Honestly, each placement has it's own 'job' -- and depending on what I want it to do is likely where I'll place it. For example, if a script is running at 'onload' it doesn't matter where you put it, it can't execute until everything else is done... if it's a library that has to be loaded before it can be run in the first few lines of BODY, putting it right before /BODY means it's going to break... on the other hand if it's going to modify markup and you want it to run BEFORE onload as it say... modifies the markup in a manner you want applied before CSS loads (that way you only get one FOUC instead of TWO), then it goes before /BODY.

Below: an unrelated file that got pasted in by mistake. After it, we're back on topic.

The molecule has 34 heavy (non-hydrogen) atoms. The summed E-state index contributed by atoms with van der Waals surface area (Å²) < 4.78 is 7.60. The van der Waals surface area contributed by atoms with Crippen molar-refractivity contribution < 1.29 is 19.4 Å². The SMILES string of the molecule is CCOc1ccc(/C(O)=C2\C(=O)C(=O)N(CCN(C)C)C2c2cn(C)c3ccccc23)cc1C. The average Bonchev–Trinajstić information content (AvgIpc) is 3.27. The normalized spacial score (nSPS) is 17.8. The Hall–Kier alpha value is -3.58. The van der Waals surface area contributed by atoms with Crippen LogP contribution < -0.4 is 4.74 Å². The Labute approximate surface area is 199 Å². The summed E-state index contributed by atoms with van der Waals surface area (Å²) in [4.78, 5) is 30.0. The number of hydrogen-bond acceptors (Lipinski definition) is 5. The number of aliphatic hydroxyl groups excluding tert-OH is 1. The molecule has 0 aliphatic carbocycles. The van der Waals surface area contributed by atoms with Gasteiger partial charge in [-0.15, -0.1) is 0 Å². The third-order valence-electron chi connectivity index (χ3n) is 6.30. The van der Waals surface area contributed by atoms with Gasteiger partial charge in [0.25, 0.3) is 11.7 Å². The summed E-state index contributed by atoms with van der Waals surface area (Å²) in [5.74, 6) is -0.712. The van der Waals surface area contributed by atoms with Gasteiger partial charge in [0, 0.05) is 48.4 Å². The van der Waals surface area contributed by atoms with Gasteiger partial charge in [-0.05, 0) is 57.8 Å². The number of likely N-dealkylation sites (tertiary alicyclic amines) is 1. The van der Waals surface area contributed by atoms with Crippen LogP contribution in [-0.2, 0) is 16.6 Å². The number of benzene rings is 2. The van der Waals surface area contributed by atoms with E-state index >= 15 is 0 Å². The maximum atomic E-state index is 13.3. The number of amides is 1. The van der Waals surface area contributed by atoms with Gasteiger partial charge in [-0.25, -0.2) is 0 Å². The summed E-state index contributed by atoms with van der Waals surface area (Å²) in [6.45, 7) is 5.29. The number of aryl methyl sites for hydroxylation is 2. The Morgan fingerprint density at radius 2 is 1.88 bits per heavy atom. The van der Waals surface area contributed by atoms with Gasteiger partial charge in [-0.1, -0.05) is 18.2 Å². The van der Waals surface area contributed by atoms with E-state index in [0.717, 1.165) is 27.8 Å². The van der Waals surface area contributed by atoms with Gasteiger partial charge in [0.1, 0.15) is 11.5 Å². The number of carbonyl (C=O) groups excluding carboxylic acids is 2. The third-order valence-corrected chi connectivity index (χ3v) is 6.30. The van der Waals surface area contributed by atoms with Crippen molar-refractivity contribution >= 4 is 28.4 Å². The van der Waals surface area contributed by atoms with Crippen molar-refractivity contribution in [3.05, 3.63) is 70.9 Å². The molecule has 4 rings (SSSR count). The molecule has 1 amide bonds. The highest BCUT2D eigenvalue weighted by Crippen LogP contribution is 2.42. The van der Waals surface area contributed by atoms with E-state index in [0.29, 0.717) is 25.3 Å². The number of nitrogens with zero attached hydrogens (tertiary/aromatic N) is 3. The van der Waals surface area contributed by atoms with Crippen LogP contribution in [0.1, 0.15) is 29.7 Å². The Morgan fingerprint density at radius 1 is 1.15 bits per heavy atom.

The last of those is the real reason I often put scripting right before </body> -- FOUC is bad enough for CSS or images applied via the CSS, without something like dynamic content or scripted controls suddenly popping in AFTER the CSS is applied -- waiting for onload can literally be like a second "Flash of unstyled content". (part of why I don't really use onload anymore)
This is one of those cases where I think people are looking for a "always do this" which is the wrong question. It's just not that simple an answer and is part of why it's called "work" and not "happy happy fun time".